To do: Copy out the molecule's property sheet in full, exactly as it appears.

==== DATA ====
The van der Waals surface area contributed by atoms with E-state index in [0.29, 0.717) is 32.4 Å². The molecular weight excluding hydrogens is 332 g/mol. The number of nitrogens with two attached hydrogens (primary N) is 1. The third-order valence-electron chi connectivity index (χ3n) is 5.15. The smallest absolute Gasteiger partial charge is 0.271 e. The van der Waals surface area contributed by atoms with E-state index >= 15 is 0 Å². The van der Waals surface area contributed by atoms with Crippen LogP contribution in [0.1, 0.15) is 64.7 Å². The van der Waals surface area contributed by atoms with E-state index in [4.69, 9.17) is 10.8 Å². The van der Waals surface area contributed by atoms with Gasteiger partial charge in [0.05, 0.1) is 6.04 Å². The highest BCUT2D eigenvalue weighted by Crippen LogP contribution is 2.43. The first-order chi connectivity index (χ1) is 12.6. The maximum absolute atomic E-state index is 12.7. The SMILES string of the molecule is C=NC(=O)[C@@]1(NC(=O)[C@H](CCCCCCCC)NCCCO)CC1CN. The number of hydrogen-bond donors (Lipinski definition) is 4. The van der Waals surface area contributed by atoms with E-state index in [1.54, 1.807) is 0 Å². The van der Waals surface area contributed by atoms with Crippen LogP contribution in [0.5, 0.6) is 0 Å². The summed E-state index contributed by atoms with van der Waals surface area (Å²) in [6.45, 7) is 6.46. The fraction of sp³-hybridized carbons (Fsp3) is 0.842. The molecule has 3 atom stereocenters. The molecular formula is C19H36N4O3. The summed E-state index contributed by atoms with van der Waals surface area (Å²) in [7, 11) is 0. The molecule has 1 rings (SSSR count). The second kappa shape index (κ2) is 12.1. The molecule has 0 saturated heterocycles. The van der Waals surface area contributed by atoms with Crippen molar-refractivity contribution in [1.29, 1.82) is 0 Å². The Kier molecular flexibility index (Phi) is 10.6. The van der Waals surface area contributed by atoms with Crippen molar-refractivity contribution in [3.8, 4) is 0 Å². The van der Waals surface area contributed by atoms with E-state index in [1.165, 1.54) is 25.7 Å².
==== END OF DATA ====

The van der Waals surface area contributed by atoms with E-state index in [0.29, 0.717) is 32.4 Å². The molecular weight excluding hydrogens is 332 g/mol. The number of nitrogens with two attached hydrogens (primary N) is 1. The third-order valence-electron chi connectivity index (χ3n) is 5.15. The smallest absolute Gasteiger partial charge is 0.271 e. The van der Waals surface area contributed by atoms with E-state index >= 15 is 0 Å². The van der Waals surface area contributed by atoms with Crippen LogP contribution in [0.1, 0.15) is 64.7 Å². The van der Waals surface area contributed by atoms with E-state index in [4.69, 9.17) is 10.8 Å². The van der Waals surface area contributed by atoms with Gasteiger partial charge in [0.05, 0.1) is 6.04 Å². The highest BCUT2D eigenvalue weighted by Crippen LogP contribution is 2.43. The first-order chi connectivity index (χ1) is 12.6. The maximum absolute atomic E-state index is 12.7. The SMILES string of the molecule is C=NC(=O)[C@@]1(NC(=O)[C@H](CCCCCCCC)NCCCO)CC1CN. The number of hydrogen-bond donors (Lipinski definition) is 4. The van der Waals surface area contributed by atoms with E-state index in [1.54, 1.807) is 0 Å². The van der Waals surface area contributed by atoms with Crippen LogP contribution in [0.5, 0.6) is 0 Å². The summed E-state index contributed by atoms with van der Waals surface area (Å²) in [6.45, 7) is 6.46. The fraction of sp³-hybridized carbons (Fsp3) is 0.842. The molecule has 3 atom stereocenters. The molecular formula is C19H36N4O3. The summed E-state index contributed by atoms with van der Waals surface area (Å²) in [7, 11) is 0. The molecule has 1 rings (SSSR count). The second kappa shape index (κ2) is 12.1. The molecule has 0 saturated heterocycles. The van der Waals surface area contributed by atoms with Crippen molar-refractivity contribution in [1.29, 1.82) is 0 Å². The Kier molecular flexibility index (Phi) is 10.6. The van der Waals surface area contributed by atoms with Crippen molar-refractivity contribution in [3.8, 4) is 0 Å². The van der Waals surface area contributed by atoms with E-state index in [1.165, 1.54) is 25.7 Å².